By Gary Stringer, Kim Escue and Chad Keller, Stringer Asset Management
There were no surprises at the recent U.S. Federal Reserve’s (the Fed) FOMC Meeting. The target rate moved another 25 basis points higher to 1.75% – 2.00% and their economic outlook and updated projections will likely keep the Fed on course for two more hikes this year.
Since taking over, Fed Chair Powell has remained on his predecessor’s path of gradual tightening while balancing a potentially inflationary backdrop amongst global economic risks. While much of his policy is the same, Fed Chair Powell has indicated and seems to be adhering to a pullback of forward guidance in future meeting minutes, which the market has become accustomed to and needed since the financial crisis.
On one hand, this position on forward guidance allows the Fed more flexibility without causing shocks to the market. However, it also raises concerns that with more rope, the Fed could overshoot with their policy and push the economy into a recession.
In our opinion, too much tightening by the Fed is a major risk factor and should be considered when making investment decisions. In this environment, we believe there will be relatively muted equity returns compared to recent years and a flattening yield curve as short-term rates pushing higher.
SAME TRAJECTORY BUT LESS GUIDANCE
Under the new regime of Chairman Powell, the Fed has stayed on their previous trajectory with measured rate hikes up to this point in the year. The Fed pointed to robust economic growth during its June meeting, replacing ‘moderate’ with ‘solid’ to describe economic activity, which indicates they will likely at a minimum stay on the current course. However, we believe there are signs this path could change going forward, and especially into 2019. First, cutting back on their forward guidance by not explicitly stating what they expect to happen has essentially given the Fed more flexibility to raise rates faster without creating ‘surprise’ shocks to the markets. Secondly, a lot of focus seems to be on the low unemployment rate in the U.S. and the implication that low unemployment will lead to higher wage pressures, which would be inflationary. Finally, there are a growing number of factors independent of the Fed that could result in more tightening than intended. Coupled with a too aggressive Fed, these factors could push our economy over the tipping point.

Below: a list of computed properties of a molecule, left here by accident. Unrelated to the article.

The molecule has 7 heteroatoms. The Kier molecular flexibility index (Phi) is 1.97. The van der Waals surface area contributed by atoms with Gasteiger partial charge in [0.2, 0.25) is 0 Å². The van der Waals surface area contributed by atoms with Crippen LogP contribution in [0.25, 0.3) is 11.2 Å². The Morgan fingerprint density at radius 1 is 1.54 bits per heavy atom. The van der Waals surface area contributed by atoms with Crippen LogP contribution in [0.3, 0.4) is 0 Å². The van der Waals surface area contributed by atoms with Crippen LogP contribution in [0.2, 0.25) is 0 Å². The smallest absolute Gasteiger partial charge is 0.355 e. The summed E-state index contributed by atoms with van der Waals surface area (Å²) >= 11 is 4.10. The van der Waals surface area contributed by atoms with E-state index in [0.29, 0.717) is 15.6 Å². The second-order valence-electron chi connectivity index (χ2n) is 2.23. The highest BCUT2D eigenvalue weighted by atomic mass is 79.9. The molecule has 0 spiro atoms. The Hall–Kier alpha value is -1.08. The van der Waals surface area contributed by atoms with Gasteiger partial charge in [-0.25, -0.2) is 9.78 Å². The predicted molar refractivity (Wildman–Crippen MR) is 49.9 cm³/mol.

OTHER SOURCES ADD TO THE TIGHTENING
For example, balance sheet normalization in the U.S. is fully underway and the ECB announced it will follow suit beginning late this year. While neither central bank is outright selling securities in the market, this passive rolldown with no reinvestment leads to less demand than the market has become accustomed to and, therefore, may drive the interest rate for certain securities higher to entice demand. As rates move up, this passive tightening can exacerbate the impact of rate hikes implemented by the Fed and should cause some concern for investors.
Additionally, investment grade credit spreads have widen recently following a period of tighter spreads relative to historical levels. As debt service becomes more expensive, we could see less spending from the corporate sector. This is another source of tightening that occurs independent of Fed action as the market begins to demand a higher risk premium to hold corporate debt.